Auditor: WMass infrastructure money inadequate

  • State Auditor Suzanne Bump during a meeting with local legislators and town officials atop Mount Sugarloaf in July. STAFF file PHOTO/PAUL FRANZ

  • State Auditor Suzanne Bump released a study Oct. 5 addressing infrastructure funding disparities in the state. Among recommended improvements is a change in the formula for allocating Chapter 90 funding to towns in Massachusetts. SCREENSHOT/ZACK DELUCA

Staff Writer
Published: 10/5/2021 12:10:10 AM

Western Massachusetts communities don’t have the tools and money necessary to maintain or develop public infrastructure for roadways, buildings and broadband internet, according to a 100-page study the state auditor is set to release on Tuesday.

The region’s inability to address key infrastructure is due to a declining population, geographic challenges and a lack of overall resources, states the report, “Public Infrastructure in Western Massachusetts: A Critical Need for Regional Investment and Revitalization,” which is now available through Mass.gov

“This report advocates for increased investment in our western regions,” State Auditor Suzanne M. Bump said during a virtual media roundtable Monday morning in advance of the report’s release.

The study notes that if not addressed, “public infrastructure challenges will further exacerbate the commonwealth’s east-west divide.” It centered on addressing the connection between the quality of life and adequate infrastructure.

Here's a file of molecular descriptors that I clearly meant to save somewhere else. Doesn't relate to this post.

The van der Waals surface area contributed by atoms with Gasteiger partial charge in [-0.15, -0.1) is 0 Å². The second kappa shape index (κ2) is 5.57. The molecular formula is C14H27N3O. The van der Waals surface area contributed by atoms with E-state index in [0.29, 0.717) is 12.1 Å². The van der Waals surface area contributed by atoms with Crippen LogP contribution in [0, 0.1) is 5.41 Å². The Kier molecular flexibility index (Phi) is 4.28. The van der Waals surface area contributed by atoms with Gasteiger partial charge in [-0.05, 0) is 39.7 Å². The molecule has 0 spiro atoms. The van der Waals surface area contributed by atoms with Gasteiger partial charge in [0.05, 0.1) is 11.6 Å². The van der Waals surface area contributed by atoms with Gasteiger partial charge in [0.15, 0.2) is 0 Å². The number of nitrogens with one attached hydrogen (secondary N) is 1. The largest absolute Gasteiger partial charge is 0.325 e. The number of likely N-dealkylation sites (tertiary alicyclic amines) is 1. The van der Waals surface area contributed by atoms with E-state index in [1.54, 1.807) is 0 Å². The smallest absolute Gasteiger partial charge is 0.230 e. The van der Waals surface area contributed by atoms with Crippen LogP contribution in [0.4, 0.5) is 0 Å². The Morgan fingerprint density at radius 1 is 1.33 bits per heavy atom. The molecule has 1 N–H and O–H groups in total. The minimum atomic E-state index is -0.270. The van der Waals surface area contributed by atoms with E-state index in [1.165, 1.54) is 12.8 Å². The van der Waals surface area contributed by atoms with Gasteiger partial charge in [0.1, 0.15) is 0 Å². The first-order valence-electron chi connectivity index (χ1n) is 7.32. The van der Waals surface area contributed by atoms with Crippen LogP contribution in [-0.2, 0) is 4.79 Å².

Division of Local Mandates Director Ben Tafoya, who joined Bump at the roundtable, said the results of the study focused mainly on concerns of shortfalls in investment for municipal buildings, broadband and transportation or roadway infrastructure.

According to the report, the Division of Local Mandates sent a survey in late 2020 to all 101 communities in western Massachusetts. Responses were received from 45 communities that show a deep need for continuing investment in infrastructure and a lack of sufficient resources to meet that need. Responses to this survey showed “a tremendous need for improvements and changes across all categories,” Tafoya said.

Having lived in the western part of the state herself for over 20 years, Bump said she saw “the reality of the east-wide divide” and the limited ability of communities that are “strapped for cash” to fund infrastructure projects themselves. Earlier this year, Bump’s office released a report relative to the disproportionate impact of PILOT, or payment in lieu of taxes, programs on western Massachusetts communities.

“With this report, too, we have focused on the unique problems that confront the four counties of western Massachusetts,” Bump said Monday. “Let me get right to the bottom line of the report, which underscores the need for the commonwealth to come forward with a rural needs rescue plan ...”

She said this is an “opportunity to reverse decades of disinvestment” in the four rural counties of Berkshire, Franklin, Hampden and Hampshire. After the various mills which once powered the area’s economy ceased to operate, and without the same “high-tech” business boom as seen on the eastern side of the state, Bump said western counties have consistently faced shrinking populations and labor forces.